The Los Angeles City Council passed a motion Wednesday exploring a potential master lease with downtown’s Cecil Hotel for a permanent housing program to address homelessness.

The hotel, a historic building that has attracted public fascination for its sordid past, was converted into an affordable housing complex last December, but six months later, just 73 of the 600 available units are occupied.

The motion by Council Members Kevin de León and Bob Blumenfield calls on various city agencies to provide a report outlining a program to provide permanent housing in the hotel through its voucher program.

The proposed master lease between the city and the hotel would include “different scenarios to provide homeless services and to manage and fund the units.” Those scenarios might include providing residents with vouchers to subsidize their leases.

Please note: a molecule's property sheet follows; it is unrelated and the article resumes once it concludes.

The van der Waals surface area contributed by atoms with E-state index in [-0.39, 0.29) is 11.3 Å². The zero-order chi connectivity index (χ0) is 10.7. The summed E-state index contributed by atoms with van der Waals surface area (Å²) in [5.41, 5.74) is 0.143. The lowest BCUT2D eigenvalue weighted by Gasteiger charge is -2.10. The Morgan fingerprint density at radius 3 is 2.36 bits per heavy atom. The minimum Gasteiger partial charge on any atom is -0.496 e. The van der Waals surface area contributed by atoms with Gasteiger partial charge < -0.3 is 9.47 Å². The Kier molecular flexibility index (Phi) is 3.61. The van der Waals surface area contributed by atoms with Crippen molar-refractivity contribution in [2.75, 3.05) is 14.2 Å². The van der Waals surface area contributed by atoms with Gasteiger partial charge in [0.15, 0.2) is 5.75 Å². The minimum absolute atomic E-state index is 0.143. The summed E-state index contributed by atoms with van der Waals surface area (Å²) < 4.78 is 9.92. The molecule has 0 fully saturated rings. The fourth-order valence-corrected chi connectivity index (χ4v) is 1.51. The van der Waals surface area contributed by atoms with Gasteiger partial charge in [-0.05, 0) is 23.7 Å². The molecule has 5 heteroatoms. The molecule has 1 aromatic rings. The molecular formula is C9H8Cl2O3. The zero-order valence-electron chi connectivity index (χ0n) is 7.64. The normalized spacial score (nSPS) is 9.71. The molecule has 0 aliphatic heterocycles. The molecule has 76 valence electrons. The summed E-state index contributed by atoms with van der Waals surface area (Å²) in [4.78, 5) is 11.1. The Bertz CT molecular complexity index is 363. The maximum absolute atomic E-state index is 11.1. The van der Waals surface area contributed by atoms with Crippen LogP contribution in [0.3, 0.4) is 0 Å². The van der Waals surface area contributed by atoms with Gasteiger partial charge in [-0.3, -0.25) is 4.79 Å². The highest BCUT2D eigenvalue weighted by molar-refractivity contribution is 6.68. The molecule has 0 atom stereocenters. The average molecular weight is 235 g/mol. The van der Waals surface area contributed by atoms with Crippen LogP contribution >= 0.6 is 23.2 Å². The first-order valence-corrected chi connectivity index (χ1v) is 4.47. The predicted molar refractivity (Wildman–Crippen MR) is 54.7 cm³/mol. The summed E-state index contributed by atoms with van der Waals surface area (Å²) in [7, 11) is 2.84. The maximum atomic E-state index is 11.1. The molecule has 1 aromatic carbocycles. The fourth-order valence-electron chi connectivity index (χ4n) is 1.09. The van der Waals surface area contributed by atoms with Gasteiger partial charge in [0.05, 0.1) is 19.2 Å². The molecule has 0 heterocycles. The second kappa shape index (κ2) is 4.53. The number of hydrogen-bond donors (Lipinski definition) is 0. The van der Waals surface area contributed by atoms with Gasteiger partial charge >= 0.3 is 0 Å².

Public fascination about the Cecil Hotel was most recently re-ignited after the 2013 death of 21-year-old Canadian student Elisa Lam, who was staying at the building’s rebranded Stay on Main hotel before she was reported missing and eventually found in the roof’s water tank.

The hotel was the subject of a 2021 Netflix documentary series, titled “Crime Scene: The Vanishing at the Cecil Hotel,” which explored Lam’s death, as well as other dark periods of the hotel’s history.

In 2017, the City Council designated the 1924 building a historic-cultural monument, calling it a “representative example of the early 20th Century American hotel industry” and “an example of Beaux Arts-style commercial architecture.”

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